Bryan v. Dethlefs, — So.2d —-, 2007 WL 1425499 (Fla. 3d DCA May 16, 2007)
In this case the beneficiary of his predeceased grandfather’s trust died before the trust assets were fully distributed to him. The subsequent litigation revolved around this question: in order to vest under the trust, does the following trust clause require the beneficiary to be living at the time of the settlor’s death, or upon full distribution of his inheritance under the trust?
Distribution to Grandson: Upon my death, the then balance of principal and accumulated income remaining in the trust fund shall be distributed to my Grandson, ROBERT R. BIZZELL, if he is living at the time of distribution. (emphasis added).
Miami-Dade County Probate Judge Arthur L. Rothenberg ruled the vesting event was the settlor’s date of death, and the 3d DCA affirmed.
Lesson learned: when in doubt, it’s vested – NOT contingent
Rules of construction can be useful tools because they tip the scales in favor of a certain interpretation when the subject text is less than crystal clear. That’s what happened in this case. The following excerpt from the linked-to opinion provides useful guidance with respect to the rules of construction applicable if there is any doubt that an inheritance vests immediately or is contingent upon some future event:
[T]he law favors the early vesting of estates. Lumbert v. Estate of Carter, 867 So.2d 1175, 1179 (Fla. 5th DCA 2004)(citing Sorrels v. McNally, 89 Fla. 457, 105 So. 106 (1925)). As this Court stated in Estate of Rice v. Greenberg, 406 So.2d 469 (Fla. 3d DCA 1981), any doubt as to whether an interest is vested or contingent should be resolved in favor of vesting:
This Court is committed to the doctrine that remainders vest on the death of the testator or at the earliest date possible unless there is a clear intent expressed to postpone the time of vesting. It is also settled that in case of doubt as to whether a remainder is vested or contingent, the doubt should be resolved in favor of its vesting if possible, but these general rules all give way to the cardinal one that a will must be construed so as to give effect to the intent of the testator.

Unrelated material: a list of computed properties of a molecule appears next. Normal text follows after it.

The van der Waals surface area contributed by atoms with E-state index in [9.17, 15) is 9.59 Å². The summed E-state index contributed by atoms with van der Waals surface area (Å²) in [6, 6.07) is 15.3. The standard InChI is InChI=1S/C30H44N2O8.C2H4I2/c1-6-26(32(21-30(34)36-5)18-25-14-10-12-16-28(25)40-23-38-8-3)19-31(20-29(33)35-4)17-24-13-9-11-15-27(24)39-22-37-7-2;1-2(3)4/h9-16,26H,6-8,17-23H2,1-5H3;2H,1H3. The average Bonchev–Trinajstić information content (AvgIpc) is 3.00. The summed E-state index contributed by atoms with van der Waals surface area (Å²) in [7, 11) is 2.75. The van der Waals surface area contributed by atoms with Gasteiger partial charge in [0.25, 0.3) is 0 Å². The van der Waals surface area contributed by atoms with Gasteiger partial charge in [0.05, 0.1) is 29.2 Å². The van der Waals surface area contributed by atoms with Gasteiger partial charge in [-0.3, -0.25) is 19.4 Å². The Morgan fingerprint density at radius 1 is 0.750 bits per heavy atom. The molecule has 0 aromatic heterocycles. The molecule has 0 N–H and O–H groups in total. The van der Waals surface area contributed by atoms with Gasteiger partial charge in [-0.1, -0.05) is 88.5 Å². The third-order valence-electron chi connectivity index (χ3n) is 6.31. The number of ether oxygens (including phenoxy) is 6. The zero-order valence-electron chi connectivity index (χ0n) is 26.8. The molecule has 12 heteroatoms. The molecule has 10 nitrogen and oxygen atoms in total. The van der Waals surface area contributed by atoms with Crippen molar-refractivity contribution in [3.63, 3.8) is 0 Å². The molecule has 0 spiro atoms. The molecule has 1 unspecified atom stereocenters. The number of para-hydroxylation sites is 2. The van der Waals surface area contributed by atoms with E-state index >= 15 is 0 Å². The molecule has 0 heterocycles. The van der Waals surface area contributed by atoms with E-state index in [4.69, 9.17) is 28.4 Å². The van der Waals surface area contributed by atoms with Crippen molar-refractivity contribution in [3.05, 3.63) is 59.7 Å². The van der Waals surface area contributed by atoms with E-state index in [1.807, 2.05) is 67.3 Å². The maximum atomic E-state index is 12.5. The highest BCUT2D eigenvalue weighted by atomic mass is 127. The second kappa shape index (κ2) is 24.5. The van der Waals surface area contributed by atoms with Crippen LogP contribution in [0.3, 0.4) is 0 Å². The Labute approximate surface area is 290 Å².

406 So.2d at 473 (quoting Krissoff v. First Nat. Bank of Tampa, 32 So.2d 315 (Fla.1947)). Accordingly, no estate should be held to be contingent “unless very decided terms are used” and “unless there is a clear intent to postpone the vesting.” Sorrels, 89 Fla. at 467, 105 So. at 110. Indeed, “[t]he presumption that a legacy was intended to be vested applies with far greater force, where a testator is making provision for a child or grandchild, than where the gift is to a stranger or to a collateral relative.” Sorrels, 89 Fla. at 467, 105 So. at 110.
Finally, if a trust vests at the settlor’s death, then “the death of the beneficiary before it becomes payable does not cause the legacy or devise to lapse.” Sorrels, 89 Fla. at 465, 105 So. at 110. Similarly, where a settlor intends a trust to vest upon the testator’s death, benefits accrue to the beneficiaries from the time of the death, not the subsequent time that the trust was funded. In re Bowen’s Will, 240 So.2d 318, 320 (Fla. 3d DCA 1970).